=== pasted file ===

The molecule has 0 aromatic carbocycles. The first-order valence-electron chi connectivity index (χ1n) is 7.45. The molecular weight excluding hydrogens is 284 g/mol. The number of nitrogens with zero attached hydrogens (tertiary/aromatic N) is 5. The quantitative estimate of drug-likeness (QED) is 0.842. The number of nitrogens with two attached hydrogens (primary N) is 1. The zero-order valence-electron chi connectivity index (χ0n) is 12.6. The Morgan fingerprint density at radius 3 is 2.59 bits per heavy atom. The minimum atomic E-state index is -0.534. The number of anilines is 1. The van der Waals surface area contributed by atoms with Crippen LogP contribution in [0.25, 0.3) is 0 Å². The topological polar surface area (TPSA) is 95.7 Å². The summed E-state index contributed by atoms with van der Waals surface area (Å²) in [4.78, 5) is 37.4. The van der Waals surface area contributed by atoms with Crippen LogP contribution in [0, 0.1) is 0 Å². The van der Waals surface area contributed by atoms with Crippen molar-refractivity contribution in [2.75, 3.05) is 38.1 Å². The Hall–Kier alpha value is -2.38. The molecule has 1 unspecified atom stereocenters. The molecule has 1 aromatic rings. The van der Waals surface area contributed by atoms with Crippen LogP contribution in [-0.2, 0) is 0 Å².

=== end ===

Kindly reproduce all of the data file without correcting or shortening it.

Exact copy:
The molecule has 0 aromatic carbocycles. The first-order valence-electron chi connectivity index (χ1n) is 7.45. The molecular weight excluding hydrogens is 284 g/mol. The number of nitrogens with zero attached hydrogens (tertiary/aromatic N) is 5. The quantitative estimate of drug-likeness (QED) is 0.842. The number of nitrogens with two attached hydrogens (primary N) is 1. The zero-order valence-electron chi connectivity index (χ0n) is 12.6. The Morgan fingerprint density at radius 3 is 2.59 bits per heavy atom. The minimum atomic E-state index is -0.534. The number of anilines is 1. The van der Waals surface area contributed by atoms with Crippen LogP contribution in [0.25, 0.3) is 0 Å². The topological polar surface area (TPSA) is 95.7 Å². The summed E-state index contributed by atoms with van der Waals surface area (Å²) in [4.78, 5) is 37.4. The van der Waals surface area contributed by atoms with Crippen LogP contribution in [0, 0.1) is 0 Å². The van der Waals surface area contributed by atoms with Crippen molar-refractivity contribution in [2.75, 3.05) is 38.1 Å². The Hall–Kier alpha value is -2.38. The molecule has 1 unspecified atom stereocenters. The molecule has 1 aromatic rings. The van der Waals surface area contributed by atoms with Crippen LogP contribution in [-0.2, 0) is 0 Å².